Author + information
- Paul Vermeersch, MD,
- Pierfrancesco Agostoni, MD⁎ (, )
- Stefan Verheye, MD, PhD,
- Paul Van den Heuvel, MD,
- Carl Convens, MD,
- Frank Van den Branden, MD and
- Glenn Van Langenhove, MD, PhD
- ↵⁎Antwerp Cardiovascular Institute Middelheim, AZ Middelheim, Lindendreef 1, 2020, Antwerp, Belgium
We really welcome the additional data provided by Dr. Bansal and colleagues over the mid- and long-term outcome of drug-eluting stents (DES) in diseased saphenous vein grafts (SVGs). We also appreciate the words of caution expressed by the authors and focused on a more careful use of DES in this type of lesion. Indeed, their data, as well as our long-term data from the DELAYED RRISC (Death and Events at Long-term follow-up AnalYsis: Extended Duration of the Reduction of Restenosis In Saphenous vein grafts with Cypher stent) trial (1), and the data from Chu et al. (2), all point out that in the long term DES seem not to maintain the possible advantages shown in the midterm. Another additional study (a sub-study of the large prospective STENT [Strategic Transcatheter Evaluation of New Therapies] registry), recently presented as an abstract, also showed no differences between DES and bare-metal stents in SVGs (3). To our knowledge, while there are some data showing benefit of DES over bare-metal stents in the midterm (up to 6 to 9 months), there are no registries showing the same benefit in the long term (>1 year). The only long-term study is the one previously mentioned, and all show a similar trend without clear advantage of DES over bare-metal stents.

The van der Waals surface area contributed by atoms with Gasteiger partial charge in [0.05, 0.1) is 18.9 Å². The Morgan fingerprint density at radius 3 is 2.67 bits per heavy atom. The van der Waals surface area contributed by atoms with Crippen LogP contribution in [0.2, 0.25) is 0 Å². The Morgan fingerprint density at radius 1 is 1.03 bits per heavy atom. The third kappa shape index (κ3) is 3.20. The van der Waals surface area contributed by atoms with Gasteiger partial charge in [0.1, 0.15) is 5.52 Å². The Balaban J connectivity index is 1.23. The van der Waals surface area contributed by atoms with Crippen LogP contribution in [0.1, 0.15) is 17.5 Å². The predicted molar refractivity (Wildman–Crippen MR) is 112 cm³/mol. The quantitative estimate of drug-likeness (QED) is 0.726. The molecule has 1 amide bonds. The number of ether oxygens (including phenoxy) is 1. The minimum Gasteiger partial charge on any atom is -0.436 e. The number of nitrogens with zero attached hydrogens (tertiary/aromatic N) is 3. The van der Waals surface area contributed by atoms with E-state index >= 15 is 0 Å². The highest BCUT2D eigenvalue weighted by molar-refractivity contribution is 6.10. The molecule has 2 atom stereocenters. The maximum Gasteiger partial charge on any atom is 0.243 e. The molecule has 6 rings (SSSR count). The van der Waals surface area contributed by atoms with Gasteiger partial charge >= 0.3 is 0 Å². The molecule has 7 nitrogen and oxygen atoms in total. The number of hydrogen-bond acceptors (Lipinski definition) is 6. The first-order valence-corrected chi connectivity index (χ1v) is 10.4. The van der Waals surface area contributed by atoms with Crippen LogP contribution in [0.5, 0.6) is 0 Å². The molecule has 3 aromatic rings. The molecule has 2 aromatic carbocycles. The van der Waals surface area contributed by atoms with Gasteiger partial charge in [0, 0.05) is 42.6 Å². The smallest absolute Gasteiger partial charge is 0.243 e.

However, we have to underline some issues related to all these analyses. On the one hand, our data are focused only on sirolimus-eluting stents and not on other types of DES (1). On the other hand, the data of Dr. Bansal and colleagues, of Chu et al. (2), and of the STENT registry (3) were based on analyses encompassing different types of DES. Whether their results were mainly driven by a suboptimal performance of one type of DES over the others or whether there is a “class-effect” of DES in SVG, this cannot be evinced by the data provided. New prospective studies are undergoing in order to also offer additional data on other types of DES, such as polymeric paclitaxel-eluting stents (4). In addition, as all of these studies analyzed de-novo lesions in SVGs, we have a total lack of data on the way DES perform in restenotic SVG lesions.
While waiting for a conclusive large and well-powered randomized trial of DES versus bare-metal stents in SVGs, in our opinion the use of DES in this lesion subset in daily life clinical practice should be discouraged (unless prospectively evaluated in a study). If there is a willingness to implant a DES in a diseased SVG, this should be firmly discussed with the patient, and a careful assessment of the possible advantages and risks related to the implantation of this device should be cautiously evaluated. Moreover, we welcome interventional cardiologists that implanted DES in SVGs to try to collect long-term data on their patients in order to provide additional data to the scientific community, like Dr. Bansal et al. remarkably did in their letter.
Please note: Dr. Agostoni received lecture fees from Cordis Belgium and from Jolife.
- American College of Cardiology Foundation
- Vermeersch P.,
- Agostoni P.,
- Verheye S.,
- et al.,
- DELAYED RRISC (Death and Events at Long-term follow-up AnalYsis: Extended Duration of the Reduction of Restenosis In Saphenous vein grafts with Cypher stent) Investigators
- Wilson B.H.,
- Humphrey A.D.,
- Cedarholm J.C.,
- et al.
- ↵The SOS (Stenting Of Saphenous vein grafts) randomized-controlled trial of a paclitaxel-eluting stent vs. a bare metal stent in saphenous vein graft lesions. http://www.clinicaltrials.gov/ct/show/NCT00247208;jsessionid=6F9441EDA4CF004B3764ADFC6749F935?order=1. Accessed November 12, 2007.